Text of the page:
Who Knew? Joint Replacements You Never Heard Of
Autumn Years discusses various types of joint replacement, such as shoulder, ankle, wrist and small finger joint replacements as a potential treatment option for arthritis, and highlights insight from HSS experts including Geoffrey H. Westrich, MD, hip and knee surgeon, Michael C. Fu, MD, MHS, sports medicine surgeon, Scott W. Wolfe, MD, hand and upper extremity surgeon, Scott J. Ellis, MD, foot and ankle surgeon.
Dr. Westrich explained, “Advances in technology, technique and pain management after surgery have benefitted people who want to get back to activities and live life to the fullest.”
Dr. Fu said shoulder replacement is considered when first-line treatments such as pain medication, activity modification and physical therapy no longer help. “While the primary reason is painful arthritis, the procedure and results have improved to the point where it could be considered for a massive rotator cuff tear or a really bad shoulder fracture,” he added.
According to Dr. Wolfe, wrist arthritis is one of the most common and debilitating conditions treated by hand surgeons, affecting about 5 million people in the United States. Surgery to fuse together the wrist bones can alleviate pain, but motion is restricted, making it difficult to perform certain activities.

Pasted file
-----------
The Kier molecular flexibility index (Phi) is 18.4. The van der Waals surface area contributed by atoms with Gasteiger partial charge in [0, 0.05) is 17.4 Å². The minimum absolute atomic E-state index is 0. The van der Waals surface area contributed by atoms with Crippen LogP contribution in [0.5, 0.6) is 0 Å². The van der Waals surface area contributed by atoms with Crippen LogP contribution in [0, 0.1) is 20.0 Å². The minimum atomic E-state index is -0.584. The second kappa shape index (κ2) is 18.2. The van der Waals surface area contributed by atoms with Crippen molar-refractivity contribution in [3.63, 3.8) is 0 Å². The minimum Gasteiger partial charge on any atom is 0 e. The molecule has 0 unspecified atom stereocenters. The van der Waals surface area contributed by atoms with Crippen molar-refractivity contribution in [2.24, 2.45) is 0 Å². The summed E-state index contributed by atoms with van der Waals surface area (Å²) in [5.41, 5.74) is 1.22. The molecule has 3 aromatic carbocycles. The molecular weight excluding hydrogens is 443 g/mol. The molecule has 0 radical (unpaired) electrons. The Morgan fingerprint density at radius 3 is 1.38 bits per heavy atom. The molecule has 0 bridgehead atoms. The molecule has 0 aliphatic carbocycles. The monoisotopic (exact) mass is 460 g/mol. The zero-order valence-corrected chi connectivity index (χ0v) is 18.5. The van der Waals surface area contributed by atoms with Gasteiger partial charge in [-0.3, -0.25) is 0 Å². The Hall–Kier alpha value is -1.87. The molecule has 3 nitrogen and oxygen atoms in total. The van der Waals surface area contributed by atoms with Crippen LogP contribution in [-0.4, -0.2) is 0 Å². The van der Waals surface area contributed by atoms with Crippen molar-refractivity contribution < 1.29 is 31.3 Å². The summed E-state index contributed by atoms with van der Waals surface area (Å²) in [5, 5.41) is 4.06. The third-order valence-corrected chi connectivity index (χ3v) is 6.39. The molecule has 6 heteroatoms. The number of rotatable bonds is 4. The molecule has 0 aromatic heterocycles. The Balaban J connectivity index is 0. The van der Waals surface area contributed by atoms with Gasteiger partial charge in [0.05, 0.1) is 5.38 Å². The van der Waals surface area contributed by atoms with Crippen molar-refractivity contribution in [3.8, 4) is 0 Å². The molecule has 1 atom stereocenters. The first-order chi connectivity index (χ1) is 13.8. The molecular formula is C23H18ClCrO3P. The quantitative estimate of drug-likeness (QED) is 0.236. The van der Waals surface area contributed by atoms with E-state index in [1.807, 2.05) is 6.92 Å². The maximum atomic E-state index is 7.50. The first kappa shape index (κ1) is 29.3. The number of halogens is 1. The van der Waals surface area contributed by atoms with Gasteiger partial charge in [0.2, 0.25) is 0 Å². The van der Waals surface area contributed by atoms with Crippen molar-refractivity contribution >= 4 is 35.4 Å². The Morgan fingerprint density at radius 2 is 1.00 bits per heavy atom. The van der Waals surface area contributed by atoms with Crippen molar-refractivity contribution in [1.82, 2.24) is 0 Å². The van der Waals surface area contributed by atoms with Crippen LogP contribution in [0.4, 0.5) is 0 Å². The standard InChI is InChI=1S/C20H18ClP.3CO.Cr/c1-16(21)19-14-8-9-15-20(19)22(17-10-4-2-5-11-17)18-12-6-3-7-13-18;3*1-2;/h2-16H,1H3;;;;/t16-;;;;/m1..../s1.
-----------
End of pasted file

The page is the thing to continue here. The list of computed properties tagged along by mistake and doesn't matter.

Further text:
Dr. Wolfe co-designed the KinematX, a new wrist replacement, which has advantages over traditional implants. He explained, “Our extensive research into how the wrist moves helped us design a device that more closely matches the anatomy and complex motion of a normal wrist.”
Dr. Wolfe added, “As with all surgeries we perform at HSS, patients are counseled about treatment options, as well as the potential risks and benefits of each procedure. We customize treatment to the patient’s condition, activity level, needs and goals.”
“Both finger joint replacement and bone fusion relieve pain. The benefits of joint replacement are to preserve motion and function; the main advantage of a fusion is its durability,” said Dr. Wolfe.
Dr. Ellis explained that the last 15 years have brought vast improvements in ankle replacement implants and technology, making the surgery a viable option for many patients suffering from severe arthritis. Unlike knee and hip arthritis, which usually develop over time from wear and tear, ankle arthritis generally results from a severe fracture or repeated ankle sprains.
This article appeared in the Summer 2022 print edition and online at Omagdigital.com.